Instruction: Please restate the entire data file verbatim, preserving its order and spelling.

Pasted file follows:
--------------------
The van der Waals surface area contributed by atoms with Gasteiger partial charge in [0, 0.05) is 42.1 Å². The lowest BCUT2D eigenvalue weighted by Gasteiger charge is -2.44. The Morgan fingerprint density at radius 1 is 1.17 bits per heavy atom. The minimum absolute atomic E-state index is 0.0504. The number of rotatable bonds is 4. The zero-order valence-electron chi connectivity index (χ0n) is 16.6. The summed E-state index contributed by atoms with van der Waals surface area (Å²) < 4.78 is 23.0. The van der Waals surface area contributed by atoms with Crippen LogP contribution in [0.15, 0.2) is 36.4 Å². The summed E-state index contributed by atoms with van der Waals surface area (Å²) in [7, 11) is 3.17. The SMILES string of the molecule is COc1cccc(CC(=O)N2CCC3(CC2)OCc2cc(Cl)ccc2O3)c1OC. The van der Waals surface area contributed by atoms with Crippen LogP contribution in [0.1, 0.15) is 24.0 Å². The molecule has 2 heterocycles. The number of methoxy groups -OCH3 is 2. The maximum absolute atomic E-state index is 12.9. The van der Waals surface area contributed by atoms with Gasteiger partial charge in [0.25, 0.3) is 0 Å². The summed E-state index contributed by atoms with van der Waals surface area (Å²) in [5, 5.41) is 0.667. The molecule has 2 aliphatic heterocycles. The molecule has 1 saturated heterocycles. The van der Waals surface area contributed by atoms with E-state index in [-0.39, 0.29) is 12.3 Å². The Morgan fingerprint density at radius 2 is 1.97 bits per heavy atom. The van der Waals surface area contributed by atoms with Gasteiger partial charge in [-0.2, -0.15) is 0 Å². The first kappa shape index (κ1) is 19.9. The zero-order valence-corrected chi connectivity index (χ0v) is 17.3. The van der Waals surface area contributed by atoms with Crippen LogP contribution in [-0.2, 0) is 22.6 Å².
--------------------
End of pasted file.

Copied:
The van der Waals surface area contributed by atoms with Gasteiger partial charge in [0, 0.05) is 42.1 Å². The lowest BCUT2D eigenvalue weighted by Gasteiger charge is -2.44. The Morgan fingerprint density at radius 1 is 1.17 bits per heavy atom. The minimum absolute atomic E-state index is 0.0504. The number of rotatable bonds is 4. The zero-order valence-electron chi connectivity index (χ0n) is 16.6. The summed E-state index contributed by atoms with van der Waals surface area (Å²) < 4.78 is 23.0. The van der Waals surface area contributed by atoms with Crippen LogP contribution in [0.15, 0.2) is 36.4 Å². The summed E-state index contributed by atoms with van der Waals surface area (Å²) in [7, 11) is 3.17. The SMILES string of the molecule is COc1cccc(CC(=O)N2CCC3(CC2)OCc2cc(Cl)ccc2O3)c1OC. The van der Waals surface area contributed by atoms with Crippen LogP contribution in [0.1, 0.15) is 24.0 Å². The molecule has 2 heterocycles. The number of methoxy groups -OCH3 is 2. The maximum absolute atomic E-state index is 12.9. The van der Waals surface area contributed by atoms with Gasteiger partial charge in [0.25, 0.3) is 0 Å². The summed E-state index contributed by atoms with van der Waals surface area (Å²) in [5, 5.41) is 0.667. The molecule has 2 aliphatic heterocycles. The molecule has 1 saturated heterocycles. The van der Waals surface area contributed by atoms with E-state index in [-0.39, 0.29) is 12.3 Å². The Morgan fingerprint density at radius 2 is 1.97 bits per heavy atom. The van der Waals surface area contributed by atoms with Gasteiger partial charge in [-0.2, -0.15) is 0 Å². The first kappa shape index (κ1) is 19.9. The zero-order valence-corrected chi connectivity index (χ0v) is 17.3. The van der Waals surface area contributed by atoms with Crippen LogP contribution in [-0.2, 0) is 22.6 Å².